TABLE 2
Amino acid sequences of exemplary soluble CD94/NKG2A receptor
constructs (Sig = signal sequence; mFc = murine Fc-portion;
GS, GSS etc. = linkers based on glycine (G), serine (S),
and arginine (R)). The Fc domain nomenclature refers to the
designation in FIG. 8.
Designation/Description SEQ ID NOS:
CD94-mFc/NKG2A heterodimer 31/32
(Sig)-(mFc)-GSS-(CD94)/(Sig)-(mFc)-GS-(NKG2A)
CD94-mFc/NKG2A heterodimer with single mutation 33/34
(Sig)-(mFc-sm-CD94)-GSS-(CD94)/(Sig)-(mFc-sm-
NKG2A)-GS-(NKG2A)
CD94-mFc/NKG2A heterodimer with double mutation 35/36
(Sig)-(mFc-dm-CD94)-GSS-(CD94)/(Sig)-(mFc-dm-
NKG2A)-GS-(NKG2A)
NKG2A-CD94 single-chain 37
hexaHis-GST NKG2A-2xGGS-CD94
NKG2A-CD94 single-chain 38
Trx-hexaHis-NKG2A-2xGGS-CD94
CD94-NKG2A-mFc single-chain 39
(Sig)-(mFc)-GS-(NKG2A)-GGS-GGS-RSS-(CD94)
CD94-NKG2C-mFc single chain 59
(Sig)-(mFc)-GS-(NKG2A)-GGS-GGS-RSS-(CD94)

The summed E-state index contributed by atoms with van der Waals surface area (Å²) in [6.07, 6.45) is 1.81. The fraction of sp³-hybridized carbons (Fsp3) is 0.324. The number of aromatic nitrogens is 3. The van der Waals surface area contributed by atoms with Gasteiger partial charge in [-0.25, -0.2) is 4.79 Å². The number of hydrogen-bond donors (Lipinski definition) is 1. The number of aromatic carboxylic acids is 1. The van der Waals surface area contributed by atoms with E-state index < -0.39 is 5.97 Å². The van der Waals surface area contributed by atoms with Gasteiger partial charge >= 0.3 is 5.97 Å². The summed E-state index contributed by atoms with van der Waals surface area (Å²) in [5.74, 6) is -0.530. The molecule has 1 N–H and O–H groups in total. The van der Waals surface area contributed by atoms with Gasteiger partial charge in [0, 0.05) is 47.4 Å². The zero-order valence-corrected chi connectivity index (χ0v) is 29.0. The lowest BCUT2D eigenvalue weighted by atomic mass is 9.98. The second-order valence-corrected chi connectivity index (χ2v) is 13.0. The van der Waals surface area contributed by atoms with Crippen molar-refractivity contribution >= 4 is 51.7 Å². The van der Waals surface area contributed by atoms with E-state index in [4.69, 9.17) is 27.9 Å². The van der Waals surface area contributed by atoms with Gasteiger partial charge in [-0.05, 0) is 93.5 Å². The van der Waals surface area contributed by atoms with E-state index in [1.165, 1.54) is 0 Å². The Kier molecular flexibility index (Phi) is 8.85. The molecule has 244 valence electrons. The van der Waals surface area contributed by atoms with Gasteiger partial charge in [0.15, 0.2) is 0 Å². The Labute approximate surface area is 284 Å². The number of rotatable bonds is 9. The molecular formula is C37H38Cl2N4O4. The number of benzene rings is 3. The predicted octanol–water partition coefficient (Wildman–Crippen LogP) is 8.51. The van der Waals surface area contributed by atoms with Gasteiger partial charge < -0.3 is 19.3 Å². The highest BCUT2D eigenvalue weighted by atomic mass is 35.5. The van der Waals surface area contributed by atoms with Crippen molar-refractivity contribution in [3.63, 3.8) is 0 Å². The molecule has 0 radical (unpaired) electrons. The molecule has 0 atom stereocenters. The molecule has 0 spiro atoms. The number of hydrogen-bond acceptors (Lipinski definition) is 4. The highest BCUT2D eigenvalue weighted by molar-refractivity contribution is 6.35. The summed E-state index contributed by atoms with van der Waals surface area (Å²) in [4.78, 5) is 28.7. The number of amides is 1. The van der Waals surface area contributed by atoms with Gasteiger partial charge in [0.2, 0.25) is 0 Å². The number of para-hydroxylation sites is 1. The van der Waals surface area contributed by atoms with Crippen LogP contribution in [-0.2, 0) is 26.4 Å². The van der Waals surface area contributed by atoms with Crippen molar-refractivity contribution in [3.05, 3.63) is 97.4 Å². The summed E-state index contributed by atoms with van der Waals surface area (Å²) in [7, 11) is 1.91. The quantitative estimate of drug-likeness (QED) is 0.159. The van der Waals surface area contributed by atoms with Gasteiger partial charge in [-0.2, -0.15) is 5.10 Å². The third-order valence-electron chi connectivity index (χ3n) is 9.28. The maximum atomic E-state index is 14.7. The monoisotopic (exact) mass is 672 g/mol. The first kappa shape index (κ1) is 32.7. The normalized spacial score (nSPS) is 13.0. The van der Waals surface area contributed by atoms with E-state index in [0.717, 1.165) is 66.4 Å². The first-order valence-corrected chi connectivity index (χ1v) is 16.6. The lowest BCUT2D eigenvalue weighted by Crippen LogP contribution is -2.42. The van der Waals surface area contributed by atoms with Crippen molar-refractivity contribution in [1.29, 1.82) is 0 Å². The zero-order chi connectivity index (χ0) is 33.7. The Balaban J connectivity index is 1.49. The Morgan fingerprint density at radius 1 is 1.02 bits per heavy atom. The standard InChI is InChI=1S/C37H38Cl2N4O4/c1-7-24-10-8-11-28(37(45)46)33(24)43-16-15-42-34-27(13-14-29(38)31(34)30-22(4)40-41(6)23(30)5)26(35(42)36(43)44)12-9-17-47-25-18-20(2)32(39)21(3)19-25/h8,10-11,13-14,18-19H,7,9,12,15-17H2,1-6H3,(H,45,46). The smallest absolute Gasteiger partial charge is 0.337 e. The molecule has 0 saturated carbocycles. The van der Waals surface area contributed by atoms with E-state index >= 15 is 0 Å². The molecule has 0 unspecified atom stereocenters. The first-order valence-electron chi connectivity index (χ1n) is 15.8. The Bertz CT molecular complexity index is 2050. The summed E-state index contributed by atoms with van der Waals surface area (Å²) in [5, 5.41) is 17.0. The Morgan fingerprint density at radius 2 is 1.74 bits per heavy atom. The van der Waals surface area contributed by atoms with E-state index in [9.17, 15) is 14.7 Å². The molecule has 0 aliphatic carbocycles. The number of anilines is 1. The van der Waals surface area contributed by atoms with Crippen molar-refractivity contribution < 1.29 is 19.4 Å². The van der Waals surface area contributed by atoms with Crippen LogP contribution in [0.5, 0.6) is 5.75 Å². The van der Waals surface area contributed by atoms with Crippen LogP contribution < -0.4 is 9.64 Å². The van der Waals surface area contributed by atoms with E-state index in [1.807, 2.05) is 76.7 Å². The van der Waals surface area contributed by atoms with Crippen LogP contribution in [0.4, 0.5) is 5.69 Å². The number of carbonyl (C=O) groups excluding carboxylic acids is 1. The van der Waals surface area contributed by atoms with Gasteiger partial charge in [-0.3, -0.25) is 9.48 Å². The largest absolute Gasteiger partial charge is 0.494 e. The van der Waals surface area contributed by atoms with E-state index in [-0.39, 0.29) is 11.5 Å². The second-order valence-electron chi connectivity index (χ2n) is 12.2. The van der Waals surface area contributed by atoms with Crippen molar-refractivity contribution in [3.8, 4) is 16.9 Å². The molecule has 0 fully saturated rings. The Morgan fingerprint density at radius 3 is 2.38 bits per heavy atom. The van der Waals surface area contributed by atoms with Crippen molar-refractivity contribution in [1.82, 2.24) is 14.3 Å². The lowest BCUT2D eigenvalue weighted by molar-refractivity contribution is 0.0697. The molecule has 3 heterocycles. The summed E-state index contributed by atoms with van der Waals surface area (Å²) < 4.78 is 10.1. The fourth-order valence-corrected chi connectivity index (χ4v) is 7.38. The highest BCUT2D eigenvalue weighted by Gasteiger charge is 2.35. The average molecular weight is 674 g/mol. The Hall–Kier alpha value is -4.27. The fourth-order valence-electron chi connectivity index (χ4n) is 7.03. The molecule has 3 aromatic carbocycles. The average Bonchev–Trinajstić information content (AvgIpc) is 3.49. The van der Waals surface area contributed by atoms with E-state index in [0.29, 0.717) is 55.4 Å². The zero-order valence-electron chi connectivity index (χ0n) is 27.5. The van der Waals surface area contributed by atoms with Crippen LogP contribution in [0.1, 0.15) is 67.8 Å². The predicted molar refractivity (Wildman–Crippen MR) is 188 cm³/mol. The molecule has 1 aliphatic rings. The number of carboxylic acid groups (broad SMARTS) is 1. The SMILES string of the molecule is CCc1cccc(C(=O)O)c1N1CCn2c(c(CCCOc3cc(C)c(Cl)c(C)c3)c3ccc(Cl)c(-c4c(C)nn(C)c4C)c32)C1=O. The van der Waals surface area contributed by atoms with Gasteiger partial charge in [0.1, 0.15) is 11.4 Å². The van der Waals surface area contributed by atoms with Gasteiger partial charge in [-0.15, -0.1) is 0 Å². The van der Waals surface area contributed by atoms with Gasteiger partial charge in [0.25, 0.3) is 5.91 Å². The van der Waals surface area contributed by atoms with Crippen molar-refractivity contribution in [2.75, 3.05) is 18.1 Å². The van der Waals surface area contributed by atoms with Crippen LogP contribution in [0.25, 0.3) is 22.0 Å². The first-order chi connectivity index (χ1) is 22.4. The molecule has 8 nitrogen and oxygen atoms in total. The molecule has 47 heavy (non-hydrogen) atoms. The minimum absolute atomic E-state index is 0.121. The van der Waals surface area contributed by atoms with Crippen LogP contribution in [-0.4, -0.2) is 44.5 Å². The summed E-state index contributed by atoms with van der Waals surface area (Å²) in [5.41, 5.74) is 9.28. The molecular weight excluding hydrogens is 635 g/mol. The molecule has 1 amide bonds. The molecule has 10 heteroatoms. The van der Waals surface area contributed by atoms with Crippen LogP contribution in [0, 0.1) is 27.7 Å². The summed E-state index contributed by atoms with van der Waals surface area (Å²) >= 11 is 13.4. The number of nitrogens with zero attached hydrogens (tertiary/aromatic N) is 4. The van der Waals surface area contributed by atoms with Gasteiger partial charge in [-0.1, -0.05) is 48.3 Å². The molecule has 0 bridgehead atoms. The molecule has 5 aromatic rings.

In another aspect, the present invention provides a first expression vector comprising the following operably linked elements: (a) a transcription promoter; a first nucleic acid encoding a first subunit of a soluble portion of a heterodimeric receptor fused to an immunoglobulin polypeptide; and a transcription terminator; and a second expression vector comprising the following operably linked elements: (b) a second transcription promoter; a second nucleic acid encoding a second subunit of a soluble portion of a heterodimeric receptor fused to an immunoglobulin polypeptide; and a transcription terminator. In another aspect, the first and second nucleic acids are contained within a single expression vector, optionally in-frame. In another aspect, the expression vector comprises the following operably linked elements: (a) a transcription promoter; a first nucleic acid encoding a single-chain soluble heterodimeric receptor; and a transcription terminator. In one embodiment of any of the preceding aspects, the expression vector further encodes linker sequences, affinity tags, or secretory signal sequence operably linked to or comprised in the nucleic acid. In another embodiment of the preceding aspects, the heterodimeric receptor is a human CD94/NKG2 receptor. In another embodiment of the preceding aspects, the heterodimeric receptor is the human CD94/NKG2A receptor. In another embodiment of the preceding aspects, the heterodimeric receptor is the human CD94/NKG2C receptor.